I would suggest having her pee multiple times ( every 20-30 minutes for the hour or two before bed, no liquids after dinner or if dinner is early nothing the two and a half hours before bed. And continue with the pull ups, if after all of that she's still having issues in a couple of months, then start waking her up twice at night, once about 2-3 hours after falling asleep and then again 2-3 hours after that. Do that for a month or two consistently and you'll probably see a change.

As far as waking her up in the night and if she's only doing it for you or because her body recognizes it, it doesn't matter, the goal is to teach her body what those sensations feel like, so her brain will learn to wake up.

Lalagirl posted 5/14/2014 07:40 AM

Both of my DDs were bedwetters until the age of 8 - and then one day...they were not. We tried all of the methods listed in the posts to no avail. For both girls, we just dealt with it as it was not their fault nor did they do it on purpose.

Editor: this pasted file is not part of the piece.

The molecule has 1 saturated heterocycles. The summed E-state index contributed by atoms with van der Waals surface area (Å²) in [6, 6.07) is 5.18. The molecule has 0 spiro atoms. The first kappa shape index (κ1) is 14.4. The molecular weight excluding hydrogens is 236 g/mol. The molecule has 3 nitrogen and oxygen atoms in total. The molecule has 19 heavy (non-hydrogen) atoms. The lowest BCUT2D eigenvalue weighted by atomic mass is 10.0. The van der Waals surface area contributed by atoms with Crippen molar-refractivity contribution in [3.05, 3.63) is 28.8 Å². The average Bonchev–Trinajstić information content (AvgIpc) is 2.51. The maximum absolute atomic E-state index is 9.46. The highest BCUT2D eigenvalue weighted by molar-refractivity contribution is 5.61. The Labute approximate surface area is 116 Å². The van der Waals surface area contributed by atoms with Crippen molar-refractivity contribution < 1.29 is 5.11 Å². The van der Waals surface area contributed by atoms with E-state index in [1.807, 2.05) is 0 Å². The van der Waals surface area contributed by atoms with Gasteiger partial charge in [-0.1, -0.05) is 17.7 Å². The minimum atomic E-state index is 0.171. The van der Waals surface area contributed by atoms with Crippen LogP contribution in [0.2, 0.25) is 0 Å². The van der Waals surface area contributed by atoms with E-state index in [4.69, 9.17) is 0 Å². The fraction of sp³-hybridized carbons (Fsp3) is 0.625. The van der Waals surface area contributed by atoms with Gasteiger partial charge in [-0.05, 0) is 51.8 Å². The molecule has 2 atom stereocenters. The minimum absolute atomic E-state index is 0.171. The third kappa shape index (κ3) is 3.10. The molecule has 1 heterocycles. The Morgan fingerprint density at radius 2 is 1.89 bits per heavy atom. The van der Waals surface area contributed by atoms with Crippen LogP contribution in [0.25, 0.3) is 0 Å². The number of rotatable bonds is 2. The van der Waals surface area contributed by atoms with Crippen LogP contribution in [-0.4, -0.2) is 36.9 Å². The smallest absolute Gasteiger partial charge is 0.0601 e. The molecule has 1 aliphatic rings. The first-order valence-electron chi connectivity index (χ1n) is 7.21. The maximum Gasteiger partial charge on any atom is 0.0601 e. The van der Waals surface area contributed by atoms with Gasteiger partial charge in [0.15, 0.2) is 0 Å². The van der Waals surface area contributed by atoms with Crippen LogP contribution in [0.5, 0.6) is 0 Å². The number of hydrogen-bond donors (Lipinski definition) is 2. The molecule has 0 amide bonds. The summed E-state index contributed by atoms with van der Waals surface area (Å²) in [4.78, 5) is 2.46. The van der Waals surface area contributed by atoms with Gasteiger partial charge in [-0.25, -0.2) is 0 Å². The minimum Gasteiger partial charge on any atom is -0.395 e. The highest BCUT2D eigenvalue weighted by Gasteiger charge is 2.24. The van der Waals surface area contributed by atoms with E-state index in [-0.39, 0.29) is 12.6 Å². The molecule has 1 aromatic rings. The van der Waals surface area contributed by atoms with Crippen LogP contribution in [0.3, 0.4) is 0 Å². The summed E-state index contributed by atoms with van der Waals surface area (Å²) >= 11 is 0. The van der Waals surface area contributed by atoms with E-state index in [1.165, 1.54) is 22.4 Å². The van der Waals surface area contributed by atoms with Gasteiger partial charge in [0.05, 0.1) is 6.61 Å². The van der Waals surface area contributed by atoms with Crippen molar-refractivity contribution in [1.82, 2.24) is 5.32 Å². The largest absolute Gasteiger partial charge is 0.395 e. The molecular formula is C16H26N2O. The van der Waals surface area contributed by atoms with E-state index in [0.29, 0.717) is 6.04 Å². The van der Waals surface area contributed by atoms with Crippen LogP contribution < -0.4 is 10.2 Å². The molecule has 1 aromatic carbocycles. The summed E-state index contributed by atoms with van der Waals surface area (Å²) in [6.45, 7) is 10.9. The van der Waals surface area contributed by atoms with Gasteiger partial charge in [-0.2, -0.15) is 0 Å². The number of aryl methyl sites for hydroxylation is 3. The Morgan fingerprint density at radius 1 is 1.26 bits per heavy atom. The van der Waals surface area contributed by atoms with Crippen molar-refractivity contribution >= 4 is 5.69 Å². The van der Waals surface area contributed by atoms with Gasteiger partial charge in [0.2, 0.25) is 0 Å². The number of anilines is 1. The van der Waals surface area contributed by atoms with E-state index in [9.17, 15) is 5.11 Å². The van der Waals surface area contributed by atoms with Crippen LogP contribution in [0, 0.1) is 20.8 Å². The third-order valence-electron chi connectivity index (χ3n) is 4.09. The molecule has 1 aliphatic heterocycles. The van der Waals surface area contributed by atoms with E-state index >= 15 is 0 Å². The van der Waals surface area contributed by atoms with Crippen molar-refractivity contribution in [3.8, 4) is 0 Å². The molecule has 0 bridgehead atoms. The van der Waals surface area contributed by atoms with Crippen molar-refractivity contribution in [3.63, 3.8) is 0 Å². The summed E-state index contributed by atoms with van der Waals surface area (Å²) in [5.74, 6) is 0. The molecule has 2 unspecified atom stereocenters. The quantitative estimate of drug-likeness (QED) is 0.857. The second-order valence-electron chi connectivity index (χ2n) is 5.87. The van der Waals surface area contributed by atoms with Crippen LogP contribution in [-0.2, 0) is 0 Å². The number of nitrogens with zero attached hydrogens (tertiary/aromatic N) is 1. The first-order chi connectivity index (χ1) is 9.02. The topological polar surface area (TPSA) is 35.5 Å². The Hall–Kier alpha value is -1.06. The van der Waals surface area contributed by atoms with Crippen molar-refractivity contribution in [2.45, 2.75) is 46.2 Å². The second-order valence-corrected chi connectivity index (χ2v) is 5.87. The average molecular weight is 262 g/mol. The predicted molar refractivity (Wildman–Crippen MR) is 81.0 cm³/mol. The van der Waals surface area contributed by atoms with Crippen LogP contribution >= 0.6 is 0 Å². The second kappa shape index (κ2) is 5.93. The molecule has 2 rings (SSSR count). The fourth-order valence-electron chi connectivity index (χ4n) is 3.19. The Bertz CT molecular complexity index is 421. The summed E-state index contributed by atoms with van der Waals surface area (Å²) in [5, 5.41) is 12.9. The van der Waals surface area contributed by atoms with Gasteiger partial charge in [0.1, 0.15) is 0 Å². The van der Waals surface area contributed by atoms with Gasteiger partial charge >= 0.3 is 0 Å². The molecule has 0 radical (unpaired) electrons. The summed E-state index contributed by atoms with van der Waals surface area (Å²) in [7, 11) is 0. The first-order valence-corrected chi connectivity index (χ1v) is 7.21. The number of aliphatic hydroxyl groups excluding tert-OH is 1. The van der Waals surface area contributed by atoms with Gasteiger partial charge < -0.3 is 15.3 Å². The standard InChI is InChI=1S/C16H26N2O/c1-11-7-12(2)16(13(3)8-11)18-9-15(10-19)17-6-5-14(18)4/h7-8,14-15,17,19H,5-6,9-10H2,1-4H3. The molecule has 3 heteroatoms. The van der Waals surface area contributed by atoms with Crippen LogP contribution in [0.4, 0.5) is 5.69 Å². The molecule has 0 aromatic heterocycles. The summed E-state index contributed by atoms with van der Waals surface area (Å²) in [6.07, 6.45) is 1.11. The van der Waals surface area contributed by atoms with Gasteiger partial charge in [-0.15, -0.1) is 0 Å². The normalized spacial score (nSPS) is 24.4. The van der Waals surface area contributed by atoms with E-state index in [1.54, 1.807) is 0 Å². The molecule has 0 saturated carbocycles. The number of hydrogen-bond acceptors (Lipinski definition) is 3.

They did not have PullUps when oldest DD was going through this, so we put a plastic cover on the mattress and would just change the sheets.

PullUps (or GoodNites they were called in the 80s) came out when youngest DD turned 4. She wore them until she was 8. A doctor prescribed a nasal spray for her, which worked, but we did not have insurance at the time and it was $100 a month. So we had to stop. And the bedwetting resumed. Doc said that the reason for this is their bodies are not creating the hormone that has your body make less urine during the night - in other words, there's just too much urine for their little bladders to hold all night. That nasal spray had that hormone, and honestly, I don't know if they still make it, if it's safe, etc...this was so long ago.